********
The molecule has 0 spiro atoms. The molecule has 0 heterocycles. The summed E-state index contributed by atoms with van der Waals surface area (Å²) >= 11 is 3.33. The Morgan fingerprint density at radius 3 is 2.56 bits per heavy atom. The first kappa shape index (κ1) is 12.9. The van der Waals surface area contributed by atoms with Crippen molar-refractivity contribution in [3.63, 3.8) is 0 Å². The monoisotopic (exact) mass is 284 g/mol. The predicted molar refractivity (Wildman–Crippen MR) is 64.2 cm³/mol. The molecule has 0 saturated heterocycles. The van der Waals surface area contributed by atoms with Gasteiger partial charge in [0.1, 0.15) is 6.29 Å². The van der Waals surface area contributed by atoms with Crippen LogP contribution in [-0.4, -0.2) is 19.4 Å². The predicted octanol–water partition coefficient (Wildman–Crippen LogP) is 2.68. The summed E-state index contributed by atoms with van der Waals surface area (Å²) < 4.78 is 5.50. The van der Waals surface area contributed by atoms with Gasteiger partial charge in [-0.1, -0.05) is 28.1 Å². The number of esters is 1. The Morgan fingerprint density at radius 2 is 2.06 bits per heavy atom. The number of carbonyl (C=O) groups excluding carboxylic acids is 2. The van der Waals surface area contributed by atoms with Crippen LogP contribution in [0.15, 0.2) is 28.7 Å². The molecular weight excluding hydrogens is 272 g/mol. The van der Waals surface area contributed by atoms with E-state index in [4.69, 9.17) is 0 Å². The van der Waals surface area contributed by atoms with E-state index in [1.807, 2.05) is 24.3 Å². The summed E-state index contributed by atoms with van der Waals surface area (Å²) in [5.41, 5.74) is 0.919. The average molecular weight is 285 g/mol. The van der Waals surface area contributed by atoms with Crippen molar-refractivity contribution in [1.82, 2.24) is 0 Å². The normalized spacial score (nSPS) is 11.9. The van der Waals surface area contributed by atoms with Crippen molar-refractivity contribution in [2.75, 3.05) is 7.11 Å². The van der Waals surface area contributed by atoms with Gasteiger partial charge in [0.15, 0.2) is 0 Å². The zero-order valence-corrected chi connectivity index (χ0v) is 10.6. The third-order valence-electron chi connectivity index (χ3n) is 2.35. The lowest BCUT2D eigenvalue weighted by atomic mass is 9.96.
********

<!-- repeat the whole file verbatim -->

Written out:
The molecule has 0 spiro atoms. The molecule has 0 heterocycles. The summed E-state index contributed by atoms with van der Waals surface area (Å²) >= 11 is 3.33. The Morgan fingerprint density at radius 3 is 2.56 bits per heavy atom. The first kappa shape index (κ1) is 12.9. The van der Waals surface area contributed by atoms with Crippen molar-refractivity contribution in [3.63, 3.8) is 0 Å². The monoisotopic (exact) mass is 284 g/mol. The predicted molar refractivity (Wildman–Crippen MR) is 64.2 cm³/mol. The molecule has 0 saturated heterocycles. The van der Waals surface area contributed by atoms with Gasteiger partial charge in [0.1, 0.15) is 6.29 Å². The van der Waals surface area contributed by atoms with Crippen LogP contribution in [-0.4, -0.2) is 19.4 Å². The predicted octanol–water partition coefficient (Wildman–Crippen LogP) is 2.68. The summed E-state index contributed by atoms with van der Waals surface area (Å²) < 4.78 is 5.50. The van der Waals surface area contributed by atoms with Gasteiger partial charge in [-0.1, -0.05) is 28.1 Å². The number of esters is 1. The Morgan fingerprint density at radius 2 is 2.06 bits per heavy atom. The number of carbonyl (C=O) groups excluding carboxylic acids is 2. The van der Waals surface area contributed by atoms with Crippen LogP contribution in [0.15, 0.2) is 28.7 Å². The molecular weight excluding hydrogens is 272 g/mol. The van der Waals surface area contributed by atoms with E-state index in [4.69, 9.17) is 0 Å². The van der Waals surface area contributed by atoms with E-state index in [1.807, 2.05) is 24.3 Å². The summed E-state index contributed by atoms with van der Waals surface area (Å²) in [5.41, 5.74) is 0.919. The average molecular weight is 285 g/mol. The van der Waals surface area contributed by atoms with Crippen molar-refractivity contribution in [1.82, 2.24) is 0 Å². The normalized spacial score (nSPS) is 11.9. The van der Waals surface area contributed by atoms with Crippen molar-refractivity contribution in [2.75, 3.05) is 7.11 Å². The van der Waals surface area contributed by atoms with Gasteiger partial charge in [0.15, 0.2) is 0 Å². The zero-order valence-corrected chi connectivity index (χ0v) is 10.6. The third-order valence-electron chi connectivity index (χ3n) is 2.35. The lowest BCUT2D eigenvalue weighted by atomic mass is 9.96.